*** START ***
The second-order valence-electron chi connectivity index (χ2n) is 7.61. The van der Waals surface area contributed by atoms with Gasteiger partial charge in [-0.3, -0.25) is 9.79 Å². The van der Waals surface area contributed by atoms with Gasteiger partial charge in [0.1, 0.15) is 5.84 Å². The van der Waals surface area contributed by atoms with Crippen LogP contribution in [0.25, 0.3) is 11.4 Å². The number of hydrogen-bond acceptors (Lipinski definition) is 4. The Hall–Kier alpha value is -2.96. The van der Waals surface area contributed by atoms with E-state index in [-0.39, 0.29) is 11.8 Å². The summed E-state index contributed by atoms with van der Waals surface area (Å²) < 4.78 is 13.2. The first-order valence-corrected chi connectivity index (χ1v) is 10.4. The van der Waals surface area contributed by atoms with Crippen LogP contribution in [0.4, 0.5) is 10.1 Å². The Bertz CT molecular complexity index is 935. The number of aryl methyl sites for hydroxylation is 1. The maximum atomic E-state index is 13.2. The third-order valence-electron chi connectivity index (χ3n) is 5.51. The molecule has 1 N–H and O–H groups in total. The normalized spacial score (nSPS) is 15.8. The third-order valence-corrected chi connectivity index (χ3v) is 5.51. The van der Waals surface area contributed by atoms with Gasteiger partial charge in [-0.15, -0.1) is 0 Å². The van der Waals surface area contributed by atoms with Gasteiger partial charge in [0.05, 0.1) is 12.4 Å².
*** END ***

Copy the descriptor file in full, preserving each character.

The second-order valence-electron chi connectivity index (χ2n) is 7.61. The van der Waals surface area contributed by atoms with Gasteiger partial charge in [-0.3, -0.25) is 9.79 Å². The van der Waals surface area contributed by atoms with Gasteiger partial charge in [0.1, 0.15) is 5.84 Å². The van der Waals surface area contributed by atoms with Crippen LogP contribution in [0.25, 0.3) is 11.4 Å². The number of hydrogen-bond acceptors (Lipinski definition) is 4. The Hall–Kier alpha value is -2.96. The van der Waals surface area contributed by atoms with E-state index in [-0.39, 0.29) is 11.8 Å². The summed E-state index contributed by atoms with van der Waals surface area (Å²) < 4.78 is 13.2. The first-order valence-corrected chi connectivity index (χ1v) is 10.4. The van der Waals surface area contributed by atoms with Crippen LogP contribution in [0.4, 0.5) is 10.1 Å². The Bertz CT molecular complexity index is 935. The number of aryl methyl sites for hydroxylation is 1. The maximum atomic E-state index is 13.2. The third-order valence-electron chi connectivity index (χ3n) is 5.51. The molecule has 1 N–H and O–H groups in total. The normalized spacial score (nSPS) is 15.8. The third-order valence-corrected chi connectivity index (χ3v) is 5.51. The van der Waals surface area contributed by atoms with Gasteiger partial charge in [-0.15, -0.1) is 0 Å². The van der Waals surface area contributed by atoms with Gasteiger partial charge in [0.05, 0.1) is 12.4 Å².